San Antonio residents and city officials get their first chance tonight to speak out on that controversial and highly ambitious plan to keep San Antonio within the boundaries of the Paris Accords to fight global climate change, News Radio 1200 WOAI reports.
The aggressive plan, which aims to wean San Antonio away from fossil fuels completely by 2050, is one of Maryor Nirenberg's signiture priorities. Unveiled last month, it calls for transforming vechiles on city streets from gasoline and diesel to electric power, and to drastically improve the energy efficiency of homes and buildings in the city.
But Doug Melnick, who heads the San Antonio office of sustainability, rejects claims that the plan aims to take people's cars away, or 'force' drivers to go elected.
"We need to understand what the fiscal implications are before we begin transitioning to clean energy sources," Melnick said. "I think the city and the Council have acknowledge that is where we need to go, we need to have this dialogue with the community on how we get there."
Melnick says one area which has been misunderstood is the goal of makign the switch to electric cars over the coming 31 years.
"We are not going to mandate or get involved with anybody's personal vehicle," he said. "If somebody wants to drive a gas powered vehicle, that is their decision."
Melnick says the City must be prepared to be able to facilitate the change to electric vehicles by people who want to make that switch, which he thinks will be many of them. He says the City can do that by, for example, making sure charging stations are available all around the city.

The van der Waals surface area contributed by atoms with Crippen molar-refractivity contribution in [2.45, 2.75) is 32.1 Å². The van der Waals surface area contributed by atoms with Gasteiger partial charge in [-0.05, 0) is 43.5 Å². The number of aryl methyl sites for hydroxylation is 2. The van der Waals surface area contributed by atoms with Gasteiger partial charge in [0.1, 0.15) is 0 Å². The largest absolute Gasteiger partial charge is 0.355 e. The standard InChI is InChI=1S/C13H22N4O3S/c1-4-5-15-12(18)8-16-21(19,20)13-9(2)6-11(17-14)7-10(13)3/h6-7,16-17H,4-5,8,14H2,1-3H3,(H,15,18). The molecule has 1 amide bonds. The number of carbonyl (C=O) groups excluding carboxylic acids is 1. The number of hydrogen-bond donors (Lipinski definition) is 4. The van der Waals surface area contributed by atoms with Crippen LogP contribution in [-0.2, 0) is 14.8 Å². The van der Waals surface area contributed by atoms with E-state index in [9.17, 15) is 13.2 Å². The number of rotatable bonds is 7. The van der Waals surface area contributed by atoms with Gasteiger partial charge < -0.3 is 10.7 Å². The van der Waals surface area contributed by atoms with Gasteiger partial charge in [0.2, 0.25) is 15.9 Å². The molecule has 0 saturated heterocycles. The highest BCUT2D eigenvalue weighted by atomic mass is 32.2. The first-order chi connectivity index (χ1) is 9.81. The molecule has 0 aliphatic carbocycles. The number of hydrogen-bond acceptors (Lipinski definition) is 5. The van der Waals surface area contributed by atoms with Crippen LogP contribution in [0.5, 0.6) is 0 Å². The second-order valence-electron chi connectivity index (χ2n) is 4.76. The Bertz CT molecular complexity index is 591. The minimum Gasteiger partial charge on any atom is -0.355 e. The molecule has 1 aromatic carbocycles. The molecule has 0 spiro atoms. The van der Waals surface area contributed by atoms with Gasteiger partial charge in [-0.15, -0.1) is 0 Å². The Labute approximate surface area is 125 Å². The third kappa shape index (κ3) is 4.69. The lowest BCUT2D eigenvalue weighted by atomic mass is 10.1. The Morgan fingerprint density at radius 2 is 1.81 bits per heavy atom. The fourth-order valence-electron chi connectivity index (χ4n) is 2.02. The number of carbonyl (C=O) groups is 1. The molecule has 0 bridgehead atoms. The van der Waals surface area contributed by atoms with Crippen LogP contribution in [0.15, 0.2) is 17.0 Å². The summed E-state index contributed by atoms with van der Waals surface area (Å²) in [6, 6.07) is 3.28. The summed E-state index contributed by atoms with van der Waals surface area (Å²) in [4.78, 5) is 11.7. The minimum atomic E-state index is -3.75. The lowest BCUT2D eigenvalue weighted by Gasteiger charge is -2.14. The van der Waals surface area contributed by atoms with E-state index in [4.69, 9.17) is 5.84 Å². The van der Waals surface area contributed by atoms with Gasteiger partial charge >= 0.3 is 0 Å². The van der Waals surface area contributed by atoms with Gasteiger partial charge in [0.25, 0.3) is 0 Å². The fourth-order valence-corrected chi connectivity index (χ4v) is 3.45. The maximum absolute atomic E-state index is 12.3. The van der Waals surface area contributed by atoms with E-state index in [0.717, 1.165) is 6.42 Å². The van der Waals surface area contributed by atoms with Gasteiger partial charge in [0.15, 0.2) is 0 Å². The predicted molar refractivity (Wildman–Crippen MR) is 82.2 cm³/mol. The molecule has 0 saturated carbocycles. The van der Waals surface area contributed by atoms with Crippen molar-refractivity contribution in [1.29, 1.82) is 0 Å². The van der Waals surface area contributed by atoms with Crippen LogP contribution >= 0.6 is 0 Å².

"I think where the city's role is in, for example, establishing charging infrastructure," he said. "Trying to identify what the barriers are to EV ownership and see if there are things that we could support around group purchasing, to get our residents the best possible price for electric vehicles."
Melnick says without major steps, San Antonio in the latter half of this city will have a climate similar to Nuevo Laredo, Mexico, with far more super hot days and far more stretches without rain.
Other priorities in the 2050 Climate Change plan include having CPS Energy transition away from coal and natural gas to renewable fuels for power generation, enouraging tree planting, encouraging citizens to live in neighborhoods closer to their work to facilitate less urban sprawl and shorter commutes, and using the City's zoning authority to encourage stricter building codes which conserve energy, and encouraging homes to install solar power facilities on their roofs.
The hearing tonight begins at 6PM at the Villita Assembly Building downtown, with signup beginning at 5:30.